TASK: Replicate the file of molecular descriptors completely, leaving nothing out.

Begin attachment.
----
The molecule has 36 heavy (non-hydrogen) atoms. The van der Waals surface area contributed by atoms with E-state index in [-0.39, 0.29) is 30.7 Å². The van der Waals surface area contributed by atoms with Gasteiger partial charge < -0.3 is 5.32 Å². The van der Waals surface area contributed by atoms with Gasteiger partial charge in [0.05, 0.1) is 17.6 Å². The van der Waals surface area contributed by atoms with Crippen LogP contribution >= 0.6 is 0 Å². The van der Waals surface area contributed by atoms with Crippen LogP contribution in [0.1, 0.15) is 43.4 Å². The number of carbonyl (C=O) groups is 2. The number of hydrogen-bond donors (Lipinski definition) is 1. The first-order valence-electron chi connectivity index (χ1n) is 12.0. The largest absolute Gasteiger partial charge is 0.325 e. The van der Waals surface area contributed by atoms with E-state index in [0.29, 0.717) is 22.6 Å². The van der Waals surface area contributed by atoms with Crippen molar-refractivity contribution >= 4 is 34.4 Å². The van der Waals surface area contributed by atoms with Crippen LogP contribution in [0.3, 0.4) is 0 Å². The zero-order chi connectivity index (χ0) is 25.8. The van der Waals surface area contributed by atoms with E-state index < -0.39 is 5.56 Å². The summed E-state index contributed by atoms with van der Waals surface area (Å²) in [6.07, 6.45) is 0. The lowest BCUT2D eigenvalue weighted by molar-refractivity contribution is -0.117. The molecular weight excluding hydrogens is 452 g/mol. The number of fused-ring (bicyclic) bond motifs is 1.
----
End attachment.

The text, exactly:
The molecule has 36 heavy (non-hydrogen) atoms. The van der Waals surface area contributed by atoms with E-state index in [-0.39, 0.29) is 30.7 Å². The van der Waals surface area contributed by atoms with Gasteiger partial charge < -0.3 is 5.32 Å². The van der Waals surface area contributed by atoms with Gasteiger partial charge in [0.05, 0.1) is 17.6 Å². The van der Waals surface area contributed by atoms with Crippen LogP contribution >= 0.6 is 0 Å². The van der Waals surface area contributed by atoms with Crippen LogP contribution in [0.1, 0.15) is 43.4 Å². The number of carbonyl (C=O) groups is 2. The number of hydrogen-bond donors (Lipinski definition) is 1. The first-order valence-electron chi connectivity index (χ1n) is 12.0. The largest absolute Gasteiger partial charge is 0.325 e. The van der Waals surface area contributed by atoms with E-state index in [0.29, 0.717) is 22.6 Å². The van der Waals surface area contributed by atoms with Crippen molar-refractivity contribution >= 4 is 34.4 Å². The van der Waals surface area contributed by atoms with Crippen LogP contribution in [0.3, 0.4) is 0 Å². The zero-order chi connectivity index (χ0) is 25.8. The van der Waals surface area contributed by atoms with E-state index < -0.39 is 5.56 Å². The summed E-state index contributed by atoms with van der Waals surface area (Å²) in [6.07, 6.45) is 0. The lowest BCUT2D eigenvalue weighted by molar-refractivity contribution is -0.117. The molecular weight excluding hydrogens is 452 g/mol. The number of fused-ring (bicyclic) bond motifs is 1.